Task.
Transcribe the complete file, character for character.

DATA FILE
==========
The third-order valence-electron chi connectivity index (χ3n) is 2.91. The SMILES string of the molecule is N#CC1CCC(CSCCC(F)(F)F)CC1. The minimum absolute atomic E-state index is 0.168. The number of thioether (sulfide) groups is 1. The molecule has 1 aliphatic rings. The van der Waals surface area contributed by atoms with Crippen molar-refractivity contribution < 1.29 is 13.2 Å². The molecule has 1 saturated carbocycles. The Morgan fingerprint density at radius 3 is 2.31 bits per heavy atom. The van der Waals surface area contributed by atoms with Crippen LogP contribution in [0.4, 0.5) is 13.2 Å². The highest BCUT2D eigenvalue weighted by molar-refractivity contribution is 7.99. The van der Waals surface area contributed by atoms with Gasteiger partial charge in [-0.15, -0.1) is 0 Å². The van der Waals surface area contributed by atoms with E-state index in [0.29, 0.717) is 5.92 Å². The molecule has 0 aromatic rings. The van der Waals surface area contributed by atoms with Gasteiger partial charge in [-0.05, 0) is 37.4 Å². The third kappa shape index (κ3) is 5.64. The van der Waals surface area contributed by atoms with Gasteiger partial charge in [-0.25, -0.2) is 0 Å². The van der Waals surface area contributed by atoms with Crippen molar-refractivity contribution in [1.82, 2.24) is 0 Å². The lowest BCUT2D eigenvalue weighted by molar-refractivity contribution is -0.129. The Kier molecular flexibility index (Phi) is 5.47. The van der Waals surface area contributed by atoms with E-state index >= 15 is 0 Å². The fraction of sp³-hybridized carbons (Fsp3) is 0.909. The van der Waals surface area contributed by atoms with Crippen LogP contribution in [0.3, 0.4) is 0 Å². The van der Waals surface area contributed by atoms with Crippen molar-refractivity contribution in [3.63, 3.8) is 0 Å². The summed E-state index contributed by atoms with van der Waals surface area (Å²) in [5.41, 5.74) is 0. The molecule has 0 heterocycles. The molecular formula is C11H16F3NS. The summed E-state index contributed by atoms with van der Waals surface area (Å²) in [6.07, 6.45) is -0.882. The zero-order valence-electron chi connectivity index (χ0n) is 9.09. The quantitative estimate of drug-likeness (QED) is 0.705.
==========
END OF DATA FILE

The third-order valence-electron chi connectivity index (χ3n) is 2.91. The SMILES string of the molecule is N#CC1CCC(CSCCC(F)(F)F)CC1. The minimum absolute atomic E-state index is 0.168. The number of thioether (sulfide) groups is 1. The molecule has 1 aliphatic rings. The van der Waals surface area contributed by atoms with Crippen molar-refractivity contribution < 1.29 is 13.2 Å². The molecule has 1 saturated carbocycles. The Morgan fingerprint density at radius 3 is 2.31 bits per heavy atom. The van der Waals surface area contributed by atoms with Crippen LogP contribution in [0.4, 0.5) is 13.2 Å². The highest BCUT2D eigenvalue weighted by molar-refractivity contribution is 7.99. The van der Waals surface area contributed by atoms with Gasteiger partial charge in [-0.15, -0.1) is 0 Å². The van der Waals surface area contributed by atoms with E-state index in [0.29, 0.717) is 5.92 Å². The molecule has 0 aromatic rings. The van der Waals surface area contributed by atoms with Gasteiger partial charge in [-0.05, 0) is 37.4 Å². The third kappa shape index (κ3) is 5.64. The van der Waals surface area contributed by atoms with Gasteiger partial charge in [-0.25, -0.2) is 0 Å². The van der Waals surface area contributed by atoms with Crippen molar-refractivity contribution in [1.82, 2.24) is 0 Å². The lowest BCUT2D eigenvalue weighted by molar-refractivity contribution is -0.129. The Kier molecular flexibility index (Phi) is 5.47. The van der Waals surface area contributed by atoms with E-state index >= 15 is 0 Å². The fraction of sp³-hybridized carbons (Fsp3) is 0.909. The van der Waals surface area contributed by atoms with Crippen LogP contribution in [0.3, 0.4) is 0 Å². The van der Waals surface area contributed by atoms with Crippen molar-refractivity contribution in [3.63, 3.8) is 0 Å². The summed E-state index contributed by atoms with van der Waals surface area (Å²) in [5.41, 5.74) is 0. The molecule has 0 heterocycles. The molecular formula is C11H16F3NS. The summed E-state index contributed by atoms with van der Waals surface area (Å²) in [6.07, 6.45) is -0.882. The zero-order valence-electron chi connectivity index (χ0n) is 9.09. The quantitative estimate of drug-likeness (QED) is 0.705.